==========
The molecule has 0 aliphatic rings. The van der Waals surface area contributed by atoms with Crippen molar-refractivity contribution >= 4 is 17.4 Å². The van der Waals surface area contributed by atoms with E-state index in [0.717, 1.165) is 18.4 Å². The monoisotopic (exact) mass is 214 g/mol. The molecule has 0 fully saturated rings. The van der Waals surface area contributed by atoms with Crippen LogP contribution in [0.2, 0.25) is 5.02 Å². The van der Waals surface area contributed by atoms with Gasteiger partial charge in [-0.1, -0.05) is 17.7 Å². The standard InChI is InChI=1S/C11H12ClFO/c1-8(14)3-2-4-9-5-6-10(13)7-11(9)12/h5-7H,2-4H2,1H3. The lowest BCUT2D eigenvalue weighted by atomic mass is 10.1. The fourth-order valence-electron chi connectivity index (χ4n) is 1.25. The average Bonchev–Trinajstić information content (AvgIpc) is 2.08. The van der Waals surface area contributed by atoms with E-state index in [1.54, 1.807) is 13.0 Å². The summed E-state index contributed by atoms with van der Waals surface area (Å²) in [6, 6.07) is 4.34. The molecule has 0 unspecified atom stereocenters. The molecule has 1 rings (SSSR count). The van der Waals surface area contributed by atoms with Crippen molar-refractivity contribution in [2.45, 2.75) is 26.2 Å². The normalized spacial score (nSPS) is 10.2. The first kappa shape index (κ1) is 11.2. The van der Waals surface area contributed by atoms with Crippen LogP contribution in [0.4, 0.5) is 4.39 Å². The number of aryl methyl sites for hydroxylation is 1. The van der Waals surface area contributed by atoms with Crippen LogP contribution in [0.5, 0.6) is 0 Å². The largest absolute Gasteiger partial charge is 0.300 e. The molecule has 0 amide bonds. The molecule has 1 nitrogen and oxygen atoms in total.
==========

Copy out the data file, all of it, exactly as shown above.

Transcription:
The molecule has 0 aliphatic rings. The van der Waals surface area contributed by atoms with Crippen molar-refractivity contribution >= 4 is 17.4 Å². The van der Waals surface area contributed by atoms with E-state index in [0.717, 1.165) is 18.4 Å². The monoisotopic (exact) mass is 214 g/mol. The molecule has 0 fully saturated rings. The van der Waals surface area contributed by atoms with Crippen LogP contribution in [0.2, 0.25) is 5.02 Å². The van der Waals surface area contributed by atoms with Gasteiger partial charge in [-0.1, -0.05) is 17.7 Å². The standard InChI is InChI=1S/C11H12ClFO/c1-8(14)3-2-4-9-5-6-10(13)7-11(9)12/h5-7H,2-4H2,1H3. The lowest BCUT2D eigenvalue weighted by atomic mass is 10.1. The fourth-order valence-electron chi connectivity index (χ4n) is 1.25. The average Bonchev–Trinajstić information content (AvgIpc) is 2.08. The van der Waals surface area contributed by atoms with E-state index in [1.54, 1.807) is 13.0 Å². The summed E-state index contributed by atoms with van der Waals surface area (Å²) in [6, 6.07) is 4.34. The molecule has 0 unspecified atom stereocenters. The molecule has 1 rings (SSSR count). The van der Waals surface area contributed by atoms with Crippen molar-refractivity contribution in [2.45, 2.75) is 26.2 Å². The normalized spacial score (nSPS) is 10.2. The first kappa shape index (κ1) is 11.2. The van der Waals surface area contributed by atoms with Crippen LogP contribution in [0.4, 0.5) is 4.39 Å². The number of aryl methyl sites for hydroxylation is 1. The van der Waals surface area contributed by atoms with Crippen LogP contribution in [0.5, 0.6) is 0 Å². The largest absolute Gasteiger partial charge is 0.300 e. The molecule has 0 amide bonds. The molecule has 1 nitrogen and oxygen atoms in total.